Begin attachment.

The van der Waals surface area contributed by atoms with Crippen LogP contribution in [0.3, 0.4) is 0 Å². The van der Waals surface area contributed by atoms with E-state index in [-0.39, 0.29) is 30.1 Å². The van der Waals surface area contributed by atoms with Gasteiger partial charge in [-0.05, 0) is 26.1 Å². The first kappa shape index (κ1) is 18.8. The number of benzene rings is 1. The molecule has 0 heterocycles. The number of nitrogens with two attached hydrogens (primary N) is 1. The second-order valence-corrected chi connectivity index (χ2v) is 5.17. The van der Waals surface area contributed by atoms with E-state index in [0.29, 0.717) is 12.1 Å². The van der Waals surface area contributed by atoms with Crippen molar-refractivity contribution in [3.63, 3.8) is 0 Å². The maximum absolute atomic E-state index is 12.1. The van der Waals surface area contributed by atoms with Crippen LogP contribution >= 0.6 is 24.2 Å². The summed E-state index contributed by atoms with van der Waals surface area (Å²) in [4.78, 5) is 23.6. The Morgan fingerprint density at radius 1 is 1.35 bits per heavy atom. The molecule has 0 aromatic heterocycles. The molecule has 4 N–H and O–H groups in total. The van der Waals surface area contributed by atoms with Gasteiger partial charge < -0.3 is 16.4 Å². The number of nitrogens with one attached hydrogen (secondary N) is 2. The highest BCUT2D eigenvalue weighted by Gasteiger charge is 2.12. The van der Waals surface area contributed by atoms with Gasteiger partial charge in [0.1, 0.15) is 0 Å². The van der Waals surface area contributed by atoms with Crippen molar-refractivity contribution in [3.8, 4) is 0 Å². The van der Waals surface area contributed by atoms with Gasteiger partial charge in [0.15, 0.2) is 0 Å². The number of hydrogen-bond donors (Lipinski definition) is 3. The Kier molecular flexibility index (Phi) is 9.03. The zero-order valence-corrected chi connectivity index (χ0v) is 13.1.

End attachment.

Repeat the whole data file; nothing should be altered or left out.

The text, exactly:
The van der Waals surface area contributed by atoms with Crippen LogP contribution in [0.3, 0.4) is 0 Å². The van der Waals surface area contributed by atoms with E-state index in [-0.39, 0.29) is 30.1 Å². The van der Waals surface area contributed by atoms with Gasteiger partial charge in [-0.05, 0) is 26.1 Å². The first kappa shape index (κ1) is 18.8. The number of benzene rings is 1. The molecule has 0 heterocycles. The number of nitrogens with two attached hydrogens (primary N) is 1. The second-order valence-corrected chi connectivity index (χ2v) is 5.17. The van der Waals surface area contributed by atoms with E-state index in [0.29, 0.717) is 12.1 Å². The van der Waals surface area contributed by atoms with Crippen molar-refractivity contribution in [3.63, 3.8) is 0 Å². The maximum absolute atomic E-state index is 12.1. The van der Waals surface area contributed by atoms with Crippen LogP contribution >= 0.6 is 24.2 Å². The summed E-state index contributed by atoms with van der Waals surface area (Å²) in [4.78, 5) is 23.6. The Morgan fingerprint density at radius 1 is 1.35 bits per heavy atom. The molecule has 0 aromatic heterocycles. The molecule has 4 N–H and O–H groups in total. The van der Waals surface area contributed by atoms with Gasteiger partial charge < -0.3 is 16.4 Å². The number of nitrogens with one attached hydrogen (secondary N) is 2. The highest BCUT2D eigenvalue weighted by Gasteiger charge is 2.12. The van der Waals surface area contributed by atoms with Gasteiger partial charge in [0.1, 0.15) is 0 Å². The van der Waals surface area contributed by atoms with Crippen molar-refractivity contribution in [3.8, 4) is 0 Å². The van der Waals surface area contributed by atoms with Gasteiger partial charge in [0.15, 0.2) is 0 Å². The number of hydrogen-bond donors (Lipinski definition) is 3. The Kier molecular flexibility index (Phi) is 9.03. The zero-order valence-corrected chi connectivity index (χ0v) is 13.1.